“Juan, I told you, you must leave this to me.”

“I don’t know about you, but I always wanted to work in a flower store,” Chantice said.

“A garden store,” Eva said. “But, perhaps, someday we will sell fresh flowers as well.”

“And I can make bouquets?”

Eva could not help but smile at the sweetness of the question and could only wonder how someone like her, how any of them in this America which she now called home, could have ended up living in a lonely grove of trees between a railroad and a deserted patch of trash-strewn ground. “Querida, someday I hope that you can make bouquets. But there are no guarantees—except that, if you do not agree to this, then we will not come here and you will stay where you are until something else comes your way.”

“Which may be never,” Chantice said.

“That is something for you to consider,” Eva said.

“And what about your customers?” Squirrel asked. “We don’t exactly look like those people working on the floors at Macy’s. That ain’t going to change as long as we’re living out in the woods.”

Eva had not thought of this and now had no answer. She looked over to Juan, the flickering light of the fire dancing lovely in her eyes. “We will find you a place,” Juan said. “There are rooms and a shower in the basement of our church. I know families who may take you in. You will have to pay them something, but soon you will have the money to do this.”

“But only if we start now,” Eva said. “There is a lot of work that must be done before they come in the morning. Even now I am not sure that there is time.”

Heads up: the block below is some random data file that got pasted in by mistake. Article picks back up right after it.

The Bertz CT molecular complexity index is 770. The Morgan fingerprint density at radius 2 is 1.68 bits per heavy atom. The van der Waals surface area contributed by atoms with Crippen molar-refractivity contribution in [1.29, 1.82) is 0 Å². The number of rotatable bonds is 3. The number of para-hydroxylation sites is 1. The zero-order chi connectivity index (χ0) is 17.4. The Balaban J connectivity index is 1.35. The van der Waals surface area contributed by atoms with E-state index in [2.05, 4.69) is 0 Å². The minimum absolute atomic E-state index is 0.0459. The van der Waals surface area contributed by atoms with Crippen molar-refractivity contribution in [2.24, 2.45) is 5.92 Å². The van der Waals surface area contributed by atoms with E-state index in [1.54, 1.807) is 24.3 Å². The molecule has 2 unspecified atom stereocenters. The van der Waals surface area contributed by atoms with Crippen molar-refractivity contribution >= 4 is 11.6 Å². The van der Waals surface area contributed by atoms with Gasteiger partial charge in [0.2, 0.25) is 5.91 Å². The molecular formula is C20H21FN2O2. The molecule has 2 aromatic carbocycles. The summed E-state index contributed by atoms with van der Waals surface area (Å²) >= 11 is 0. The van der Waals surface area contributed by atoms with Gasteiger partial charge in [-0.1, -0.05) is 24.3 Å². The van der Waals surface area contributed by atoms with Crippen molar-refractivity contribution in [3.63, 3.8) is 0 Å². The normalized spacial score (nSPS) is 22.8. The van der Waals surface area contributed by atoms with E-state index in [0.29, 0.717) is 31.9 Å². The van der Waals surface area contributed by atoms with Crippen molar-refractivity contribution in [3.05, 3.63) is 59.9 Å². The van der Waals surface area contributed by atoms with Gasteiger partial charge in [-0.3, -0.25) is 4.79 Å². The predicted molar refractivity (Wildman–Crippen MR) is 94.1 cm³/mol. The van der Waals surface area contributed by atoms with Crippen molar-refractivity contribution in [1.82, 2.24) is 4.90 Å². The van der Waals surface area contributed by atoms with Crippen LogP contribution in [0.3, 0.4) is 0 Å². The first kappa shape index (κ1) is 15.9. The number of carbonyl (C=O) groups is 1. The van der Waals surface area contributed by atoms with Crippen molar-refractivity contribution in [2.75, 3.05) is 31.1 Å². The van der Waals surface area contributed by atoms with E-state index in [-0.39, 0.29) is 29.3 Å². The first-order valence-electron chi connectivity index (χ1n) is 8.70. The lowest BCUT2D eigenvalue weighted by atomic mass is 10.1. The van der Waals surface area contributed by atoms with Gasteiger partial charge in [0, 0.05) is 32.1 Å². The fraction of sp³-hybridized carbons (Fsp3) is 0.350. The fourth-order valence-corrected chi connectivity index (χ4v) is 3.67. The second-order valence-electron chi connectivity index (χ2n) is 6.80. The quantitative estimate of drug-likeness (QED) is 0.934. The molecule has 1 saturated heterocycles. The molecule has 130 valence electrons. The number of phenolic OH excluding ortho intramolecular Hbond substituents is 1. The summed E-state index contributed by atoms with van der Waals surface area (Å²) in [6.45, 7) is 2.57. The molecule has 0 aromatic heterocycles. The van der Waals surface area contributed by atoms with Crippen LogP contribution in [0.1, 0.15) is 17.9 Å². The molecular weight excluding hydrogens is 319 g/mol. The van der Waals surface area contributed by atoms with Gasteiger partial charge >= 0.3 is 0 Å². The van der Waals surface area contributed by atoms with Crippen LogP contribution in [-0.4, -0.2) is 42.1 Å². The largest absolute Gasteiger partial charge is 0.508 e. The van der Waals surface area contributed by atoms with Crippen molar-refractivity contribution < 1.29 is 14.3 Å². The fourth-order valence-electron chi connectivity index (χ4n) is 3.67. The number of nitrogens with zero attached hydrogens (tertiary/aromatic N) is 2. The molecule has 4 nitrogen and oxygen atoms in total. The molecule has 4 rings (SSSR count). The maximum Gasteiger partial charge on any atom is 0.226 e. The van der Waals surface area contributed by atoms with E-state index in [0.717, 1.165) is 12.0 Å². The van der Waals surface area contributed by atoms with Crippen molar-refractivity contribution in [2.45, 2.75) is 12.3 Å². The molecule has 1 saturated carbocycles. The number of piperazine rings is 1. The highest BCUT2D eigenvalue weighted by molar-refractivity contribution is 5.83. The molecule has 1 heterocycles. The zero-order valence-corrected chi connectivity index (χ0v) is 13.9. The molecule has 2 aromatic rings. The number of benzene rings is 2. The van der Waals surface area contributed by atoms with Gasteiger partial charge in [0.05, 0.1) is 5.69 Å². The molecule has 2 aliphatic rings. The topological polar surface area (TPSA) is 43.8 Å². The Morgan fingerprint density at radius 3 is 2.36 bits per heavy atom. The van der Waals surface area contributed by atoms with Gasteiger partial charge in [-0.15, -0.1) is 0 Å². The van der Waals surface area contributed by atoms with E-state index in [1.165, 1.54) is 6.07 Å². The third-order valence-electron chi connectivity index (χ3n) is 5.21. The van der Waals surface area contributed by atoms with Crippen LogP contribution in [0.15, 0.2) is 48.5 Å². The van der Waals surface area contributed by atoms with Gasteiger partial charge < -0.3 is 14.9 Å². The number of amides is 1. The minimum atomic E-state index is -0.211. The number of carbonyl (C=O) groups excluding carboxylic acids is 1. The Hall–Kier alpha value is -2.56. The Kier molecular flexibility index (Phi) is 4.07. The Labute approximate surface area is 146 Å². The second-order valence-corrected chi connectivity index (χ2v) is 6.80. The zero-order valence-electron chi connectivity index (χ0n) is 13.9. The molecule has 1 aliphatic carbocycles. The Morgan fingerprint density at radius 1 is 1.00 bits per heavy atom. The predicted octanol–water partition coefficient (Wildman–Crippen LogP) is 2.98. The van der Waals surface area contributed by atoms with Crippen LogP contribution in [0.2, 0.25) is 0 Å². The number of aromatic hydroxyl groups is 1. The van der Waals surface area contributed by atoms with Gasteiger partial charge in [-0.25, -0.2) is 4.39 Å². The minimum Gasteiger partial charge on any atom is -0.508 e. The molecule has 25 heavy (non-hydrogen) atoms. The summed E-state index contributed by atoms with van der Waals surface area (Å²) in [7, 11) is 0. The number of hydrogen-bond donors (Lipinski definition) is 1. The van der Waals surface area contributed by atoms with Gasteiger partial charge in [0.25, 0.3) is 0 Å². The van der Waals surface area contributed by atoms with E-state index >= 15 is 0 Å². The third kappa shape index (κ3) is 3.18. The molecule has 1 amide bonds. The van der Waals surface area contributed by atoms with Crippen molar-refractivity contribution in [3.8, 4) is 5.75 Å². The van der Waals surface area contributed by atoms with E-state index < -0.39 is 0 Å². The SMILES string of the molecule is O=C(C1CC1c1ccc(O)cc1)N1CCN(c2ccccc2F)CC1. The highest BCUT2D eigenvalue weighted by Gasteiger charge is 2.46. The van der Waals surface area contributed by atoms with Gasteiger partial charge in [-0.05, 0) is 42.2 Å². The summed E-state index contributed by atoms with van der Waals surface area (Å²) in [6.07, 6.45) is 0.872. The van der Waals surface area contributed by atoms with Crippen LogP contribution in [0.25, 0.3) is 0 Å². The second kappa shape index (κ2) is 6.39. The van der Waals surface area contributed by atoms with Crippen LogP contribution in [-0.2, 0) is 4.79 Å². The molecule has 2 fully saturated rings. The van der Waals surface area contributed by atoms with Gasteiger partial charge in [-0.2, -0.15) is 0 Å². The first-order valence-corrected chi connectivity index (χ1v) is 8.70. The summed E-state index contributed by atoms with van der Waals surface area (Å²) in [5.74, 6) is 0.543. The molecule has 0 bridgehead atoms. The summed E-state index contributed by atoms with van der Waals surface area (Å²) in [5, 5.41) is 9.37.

Bear stood up and brushed the loose dirt off his pants. “Well, then, what the hell are we waiting for?”

Squirrel, Bear and Chantice climbed onto the flat bed. Eva sat in her seat and squeezed Juan’s hand.  “Thank you for all this,” she said.

“It is I who should thank you.” As he started the engine, Eva opened the passenger door.

“Where are you going now?” Juan said.

“In the back. I will ride with them. Remember how it was for us, Juan? It is the right thing to do, and this time it is a much shorter ride.”

Juan shrugged his shoulders knowing it was no use to argue. He pulled out into the street and thought about how he, and Eva, and now the others as well, would make the dirt lot bloom. He thought about this, but mostly he thought about Eva, crouched in the back with the three lost Americans. And then the memory returned—how the truck had stopped as he and Eva sat, half dead, near the side of the road after crossing the border. How the American strangers hid them, how the wife of the driver got out of the her seat up front, crawled in the back and laid down with them beneath a blanket her husband covered with hay, how she gave them water and food and said not to worry, that they knew this road better than the patrols and that they would be safe. It had been a long time since he had allowed the memory to play out fully in his mind but now he no longer felt the weakness. He swallowed hard with the memory and brushed the back of his soil-stained hand across his cheek as he guided his truck through the dark, empty town.

___

Lewis Schrager has published a dozen short stories in literary journals including South Carolina Review, Southwestern American Literature, South Dakota Review, Cottonwood, Bryant Literary Review, Colere, and Quiddity. His staged dramatic productions include Fourteen Days in July (Baltimore, 2014), Levy’s Ghost, (Baltimore, 2005), and Shadow of the Valley (St. Paul, MN, 2005).  Schrager is a graduate of the Johns Hopkins University (B.A., 1977) and the Vanderbilt University School of Medicine (M.D., 1981). He received an M.A. in Writing (fiction concentration) from Johns Hopkins in 2003. He lives in North Bethesda, MD and serves as vice president of Scientific Affairs for Aeras, a Rockville, MD-based non-profit biotechnology firm committed to developing vaccines for tuberculosis.


Comments are closed.